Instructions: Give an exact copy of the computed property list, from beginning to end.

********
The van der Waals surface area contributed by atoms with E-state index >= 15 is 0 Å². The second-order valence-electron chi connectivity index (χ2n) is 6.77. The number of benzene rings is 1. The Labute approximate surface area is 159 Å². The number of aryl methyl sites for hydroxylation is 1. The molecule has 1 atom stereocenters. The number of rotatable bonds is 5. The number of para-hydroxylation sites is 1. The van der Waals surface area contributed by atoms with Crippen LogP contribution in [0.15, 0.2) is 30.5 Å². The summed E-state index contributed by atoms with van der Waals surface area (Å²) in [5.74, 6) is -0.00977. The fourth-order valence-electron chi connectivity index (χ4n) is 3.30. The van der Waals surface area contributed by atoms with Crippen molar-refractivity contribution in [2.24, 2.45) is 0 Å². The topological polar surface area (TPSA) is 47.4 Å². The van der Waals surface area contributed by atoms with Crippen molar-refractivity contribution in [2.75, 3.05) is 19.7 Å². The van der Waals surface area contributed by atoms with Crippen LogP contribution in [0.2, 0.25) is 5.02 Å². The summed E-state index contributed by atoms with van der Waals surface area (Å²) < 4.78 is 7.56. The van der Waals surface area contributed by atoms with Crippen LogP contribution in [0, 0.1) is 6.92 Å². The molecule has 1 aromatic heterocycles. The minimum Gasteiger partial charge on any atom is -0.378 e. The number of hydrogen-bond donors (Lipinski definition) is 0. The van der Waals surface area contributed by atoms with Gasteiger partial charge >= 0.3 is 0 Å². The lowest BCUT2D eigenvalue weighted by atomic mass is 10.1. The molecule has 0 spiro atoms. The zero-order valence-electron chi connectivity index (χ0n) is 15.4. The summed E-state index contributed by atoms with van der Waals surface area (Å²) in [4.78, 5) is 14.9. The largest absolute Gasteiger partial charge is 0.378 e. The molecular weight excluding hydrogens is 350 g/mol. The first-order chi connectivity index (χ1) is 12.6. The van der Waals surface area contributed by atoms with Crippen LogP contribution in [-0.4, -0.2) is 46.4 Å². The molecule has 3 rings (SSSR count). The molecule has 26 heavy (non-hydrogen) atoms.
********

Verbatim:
The van der Waals surface area contributed by atoms with E-state index >= 15 is 0 Å². The second-order valence-electron chi connectivity index (χ2n) is 6.77. The number of benzene rings is 1. The Labute approximate surface area is 159 Å². The number of aryl methyl sites for hydroxylation is 1. The molecule has 1 atom stereocenters. The number of rotatable bonds is 5. The number of para-hydroxylation sites is 1. The van der Waals surface area contributed by atoms with Crippen LogP contribution in [0.15, 0.2) is 30.5 Å². The summed E-state index contributed by atoms with van der Waals surface area (Å²) in [5.74, 6) is -0.00977. The fourth-order valence-electron chi connectivity index (χ4n) is 3.30. The van der Waals surface area contributed by atoms with Crippen molar-refractivity contribution in [2.24, 2.45) is 0 Å². The topological polar surface area (TPSA) is 47.4 Å². The van der Waals surface area contributed by atoms with Crippen molar-refractivity contribution in [2.75, 3.05) is 19.7 Å². The van der Waals surface area contributed by atoms with Crippen LogP contribution in [0.2, 0.25) is 5.02 Å². The summed E-state index contributed by atoms with van der Waals surface area (Å²) < 4.78 is 7.56. The van der Waals surface area contributed by atoms with Crippen LogP contribution in [0, 0.1) is 6.92 Å². The molecule has 1 aromatic heterocycles. The minimum Gasteiger partial charge on any atom is -0.378 e. The number of hydrogen-bond donors (Lipinski definition) is 0. The van der Waals surface area contributed by atoms with Gasteiger partial charge >= 0.3 is 0 Å². The lowest BCUT2D eigenvalue weighted by atomic mass is 10.1. The molecule has 0 spiro atoms. The zero-order valence-electron chi connectivity index (χ0n) is 15.4. The summed E-state index contributed by atoms with van der Waals surface area (Å²) in [4.78, 5) is 14.9. The largest absolute Gasteiger partial charge is 0.378 e. The molecular weight excluding hydrogens is 350 g/mol. The first-order chi connectivity index (χ1) is 12.6. The van der Waals surface area contributed by atoms with Crippen LogP contribution in [-0.4, -0.2) is 46.4 Å². The molecule has 3 rings (SSSR count). The molecule has 26 heavy (non-hydrogen) atoms.